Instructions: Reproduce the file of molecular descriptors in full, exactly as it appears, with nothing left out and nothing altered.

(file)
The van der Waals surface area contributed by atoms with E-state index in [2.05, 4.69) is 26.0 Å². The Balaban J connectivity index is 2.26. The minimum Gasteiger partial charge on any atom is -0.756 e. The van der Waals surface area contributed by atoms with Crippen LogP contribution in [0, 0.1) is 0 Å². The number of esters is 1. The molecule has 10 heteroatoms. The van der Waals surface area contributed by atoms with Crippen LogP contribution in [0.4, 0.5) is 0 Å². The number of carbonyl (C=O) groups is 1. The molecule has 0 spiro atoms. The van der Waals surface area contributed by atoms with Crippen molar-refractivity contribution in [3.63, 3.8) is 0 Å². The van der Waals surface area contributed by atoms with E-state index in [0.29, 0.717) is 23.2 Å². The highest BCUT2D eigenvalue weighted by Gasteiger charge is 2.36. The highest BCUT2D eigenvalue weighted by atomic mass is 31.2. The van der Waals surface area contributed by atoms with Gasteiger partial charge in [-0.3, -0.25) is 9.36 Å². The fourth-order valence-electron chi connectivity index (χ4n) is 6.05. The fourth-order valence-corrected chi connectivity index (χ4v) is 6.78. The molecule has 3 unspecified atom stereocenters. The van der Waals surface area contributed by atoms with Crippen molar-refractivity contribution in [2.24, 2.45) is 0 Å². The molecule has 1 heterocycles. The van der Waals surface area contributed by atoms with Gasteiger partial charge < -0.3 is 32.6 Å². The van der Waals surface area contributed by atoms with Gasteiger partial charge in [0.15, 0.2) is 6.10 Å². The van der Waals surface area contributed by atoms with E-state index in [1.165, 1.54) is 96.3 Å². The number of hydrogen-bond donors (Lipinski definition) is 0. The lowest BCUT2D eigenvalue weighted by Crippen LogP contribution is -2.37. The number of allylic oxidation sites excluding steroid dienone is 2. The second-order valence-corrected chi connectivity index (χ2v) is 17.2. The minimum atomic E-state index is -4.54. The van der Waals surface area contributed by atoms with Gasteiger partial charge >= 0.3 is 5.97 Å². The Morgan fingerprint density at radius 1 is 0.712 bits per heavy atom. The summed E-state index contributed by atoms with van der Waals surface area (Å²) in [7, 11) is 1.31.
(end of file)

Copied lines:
The van der Waals surface area contributed by atoms with E-state index in [2.05, 4.69) is 26.0 Å². The Balaban J connectivity index is 2.26. The minimum Gasteiger partial charge on any atom is -0.756 e. The van der Waals surface area contributed by atoms with Crippen LogP contribution in [0, 0.1) is 0 Å². The number of esters is 1. The molecule has 10 heteroatoms. The van der Waals surface area contributed by atoms with Crippen LogP contribution in [0.4, 0.5) is 0 Å². The number of carbonyl (C=O) groups is 1. The molecule has 0 spiro atoms. The van der Waals surface area contributed by atoms with Crippen molar-refractivity contribution in [3.63, 3.8) is 0 Å². The van der Waals surface area contributed by atoms with E-state index in [0.29, 0.717) is 23.2 Å². The highest BCUT2D eigenvalue weighted by Gasteiger charge is 2.36. The highest BCUT2D eigenvalue weighted by atomic mass is 31.2. The van der Waals surface area contributed by atoms with Gasteiger partial charge in [-0.3, -0.25) is 9.36 Å². The fourth-order valence-electron chi connectivity index (χ4n) is 6.05. The fourth-order valence-corrected chi connectivity index (χ4v) is 6.78. The molecule has 3 unspecified atom stereocenters. The van der Waals surface area contributed by atoms with Crippen molar-refractivity contribution in [2.24, 2.45) is 0 Å². The molecule has 1 heterocycles. The van der Waals surface area contributed by atoms with Gasteiger partial charge < -0.3 is 32.6 Å². The van der Waals surface area contributed by atoms with Gasteiger partial charge in [0.15, 0.2) is 6.10 Å². The van der Waals surface area contributed by atoms with E-state index in [1.165, 1.54) is 96.3 Å². The number of hydrogen-bond donors (Lipinski definition) is 0. The lowest BCUT2D eigenvalue weighted by Crippen LogP contribution is -2.37. The number of allylic oxidation sites excluding steroid dienone is 2. The second-order valence-corrected chi connectivity index (χ2v) is 17.2. The minimum atomic E-state index is -4.54. The van der Waals surface area contributed by atoms with Gasteiger partial charge >= 0.3 is 5.97 Å². The Morgan fingerprint density at radius 1 is 0.712 bits per heavy atom. The summed E-state index contributed by atoms with van der Waals surface area (Å²) in [7, 11) is 1.31.